Contribution of proton and electron precipitation to the observed electron concentration in October–November 2003 and September 2005

Article, Other literature type English OPEN
Verronen, P. T. ; Andersson, M. E. ; Kero, A. ; Enell, C.-F. ; Wissing, J. M. ; Talaat, E. R. ; Kauristie, K. ; Palmroth, M. ; Sarris, T. E. ; Armandillo, E. (2015)
  • Publisher: Copernicus Publications
  • Journal: (issn: 1432-0576, eissn: 1432-0576)
  • Related identifiers: doi: 10.5194/angeo-33-381-2015
  • Subject: Geophysics. Cosmic physics | Q | Science | Physics | QC1-999 | QC801-809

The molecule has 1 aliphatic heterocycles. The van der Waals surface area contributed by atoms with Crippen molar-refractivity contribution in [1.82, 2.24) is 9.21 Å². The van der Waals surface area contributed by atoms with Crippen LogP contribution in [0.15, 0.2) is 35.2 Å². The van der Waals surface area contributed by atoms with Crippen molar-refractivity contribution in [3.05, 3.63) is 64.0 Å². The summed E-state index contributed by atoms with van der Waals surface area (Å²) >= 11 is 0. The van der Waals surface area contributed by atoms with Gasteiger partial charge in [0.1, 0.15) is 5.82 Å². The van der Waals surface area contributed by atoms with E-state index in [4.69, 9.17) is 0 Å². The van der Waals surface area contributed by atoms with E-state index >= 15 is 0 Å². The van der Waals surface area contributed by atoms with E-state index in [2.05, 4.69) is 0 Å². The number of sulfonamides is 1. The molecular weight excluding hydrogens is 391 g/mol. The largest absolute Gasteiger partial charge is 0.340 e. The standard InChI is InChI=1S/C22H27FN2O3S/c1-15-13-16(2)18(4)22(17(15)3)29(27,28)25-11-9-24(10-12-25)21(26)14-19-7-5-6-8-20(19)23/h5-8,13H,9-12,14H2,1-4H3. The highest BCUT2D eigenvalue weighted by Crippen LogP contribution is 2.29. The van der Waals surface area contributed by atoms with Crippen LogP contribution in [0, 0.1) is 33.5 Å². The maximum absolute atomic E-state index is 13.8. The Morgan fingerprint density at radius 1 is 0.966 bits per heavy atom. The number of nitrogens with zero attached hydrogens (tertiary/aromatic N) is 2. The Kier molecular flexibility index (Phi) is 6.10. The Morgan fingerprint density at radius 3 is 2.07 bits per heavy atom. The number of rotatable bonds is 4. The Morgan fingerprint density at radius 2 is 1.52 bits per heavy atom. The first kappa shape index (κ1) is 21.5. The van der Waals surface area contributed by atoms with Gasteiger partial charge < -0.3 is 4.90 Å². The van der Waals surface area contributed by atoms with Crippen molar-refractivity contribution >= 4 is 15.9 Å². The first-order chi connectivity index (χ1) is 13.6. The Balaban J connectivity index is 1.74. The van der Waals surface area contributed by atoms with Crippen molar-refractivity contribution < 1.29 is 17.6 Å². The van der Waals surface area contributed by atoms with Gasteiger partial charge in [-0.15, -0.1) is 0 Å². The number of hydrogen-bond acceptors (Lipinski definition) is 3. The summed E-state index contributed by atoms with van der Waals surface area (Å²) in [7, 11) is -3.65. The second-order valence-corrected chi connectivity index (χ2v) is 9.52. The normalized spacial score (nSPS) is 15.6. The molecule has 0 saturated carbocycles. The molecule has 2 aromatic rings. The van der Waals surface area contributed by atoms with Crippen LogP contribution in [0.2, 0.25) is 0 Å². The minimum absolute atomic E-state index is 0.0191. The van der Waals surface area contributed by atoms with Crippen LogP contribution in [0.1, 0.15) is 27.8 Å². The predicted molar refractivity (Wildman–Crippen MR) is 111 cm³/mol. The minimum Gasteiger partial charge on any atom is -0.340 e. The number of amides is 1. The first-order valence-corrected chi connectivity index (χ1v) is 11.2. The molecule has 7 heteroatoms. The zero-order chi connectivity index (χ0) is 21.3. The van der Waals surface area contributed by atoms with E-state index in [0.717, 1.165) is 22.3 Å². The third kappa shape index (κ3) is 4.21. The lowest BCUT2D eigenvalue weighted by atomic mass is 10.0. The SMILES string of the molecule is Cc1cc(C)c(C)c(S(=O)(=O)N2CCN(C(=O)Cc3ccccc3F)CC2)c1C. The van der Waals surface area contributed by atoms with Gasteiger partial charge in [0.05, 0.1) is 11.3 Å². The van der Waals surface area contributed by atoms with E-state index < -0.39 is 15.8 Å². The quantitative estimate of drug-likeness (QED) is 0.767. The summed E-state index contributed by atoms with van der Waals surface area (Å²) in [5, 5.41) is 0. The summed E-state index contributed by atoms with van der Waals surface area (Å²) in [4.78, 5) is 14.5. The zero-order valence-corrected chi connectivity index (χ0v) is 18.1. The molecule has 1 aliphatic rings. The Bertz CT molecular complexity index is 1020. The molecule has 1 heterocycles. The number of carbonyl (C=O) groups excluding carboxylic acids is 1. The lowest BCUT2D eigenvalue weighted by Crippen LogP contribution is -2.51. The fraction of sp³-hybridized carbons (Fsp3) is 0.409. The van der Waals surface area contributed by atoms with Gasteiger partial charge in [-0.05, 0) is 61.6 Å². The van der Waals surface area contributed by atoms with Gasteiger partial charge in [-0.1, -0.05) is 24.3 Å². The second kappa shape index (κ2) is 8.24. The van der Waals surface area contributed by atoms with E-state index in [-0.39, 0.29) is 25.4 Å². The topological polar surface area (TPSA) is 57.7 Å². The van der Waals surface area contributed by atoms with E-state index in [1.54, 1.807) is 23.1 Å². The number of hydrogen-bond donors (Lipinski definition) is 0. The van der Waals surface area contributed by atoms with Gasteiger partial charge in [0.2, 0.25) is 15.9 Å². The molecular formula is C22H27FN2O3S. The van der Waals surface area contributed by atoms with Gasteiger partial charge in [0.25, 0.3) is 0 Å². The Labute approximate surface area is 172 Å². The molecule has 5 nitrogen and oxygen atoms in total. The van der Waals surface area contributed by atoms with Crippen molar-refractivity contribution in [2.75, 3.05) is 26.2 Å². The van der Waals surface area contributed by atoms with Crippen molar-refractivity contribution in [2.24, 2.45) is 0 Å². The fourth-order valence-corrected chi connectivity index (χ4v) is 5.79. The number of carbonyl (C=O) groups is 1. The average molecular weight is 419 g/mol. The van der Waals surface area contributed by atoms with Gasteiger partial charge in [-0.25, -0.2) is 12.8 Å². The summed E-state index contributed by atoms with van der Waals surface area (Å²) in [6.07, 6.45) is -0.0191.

Understanding the altitude distribution of particle precipitation forcing is vital for the assessment of its atmospheric and climate impacts. However, the proportion of electron and proton forcing around the mesopause region during solar proton events is not always clear due to uncertainties in satellite-based flux observations. Here we use electron concentration observations of the European Incoherent Scatter Scientific Association (EISCAT) incoherent scatter radars located at Tromsø (69.58° N, 19.23° E) to investigate the contribution of proton and electron precipitation to the changes taking place during two solar proton events. The EISCAT measurements are compared to the results from the Sodankylä Ion and Neutral Chemistry Model (SIC). The proton ionization rates are calculated by two different methods – a simple energy deposition calculation and the Atmospheric Ionization Model Osnabrück (AIMOS v1.2), the latter providing also the electron ionization rates. Our results show that in general the combination of AIMOS and SIC is able to reproduce the observed electron concentration within ± 50% when both electron and proton forcing is included. Electron contribution is dominant above 90 km, and can contribute significantly also in the upper mesosphere especially during low or moderate proton forcing. In the case of strong proton forcing, the AIMOS electron ionization rates seem to suffer from proton contamination of satellite-based flux data. This leads to overestimation of modelled electron concentrations by up to 90% between 75–90 km and up to 100–150% at 70–75 km. Above 90 km, the model bias varies significantly between the events. Although we cannot completely rule out EISCAT data issues, the difference is most likely a result of the spatio-temporal fine structure of electron precipitation during individual events that cannot be fully captured by sparse in situ flux (point) measurements, nor by the statistical AIMOS model which is based upon these observations.
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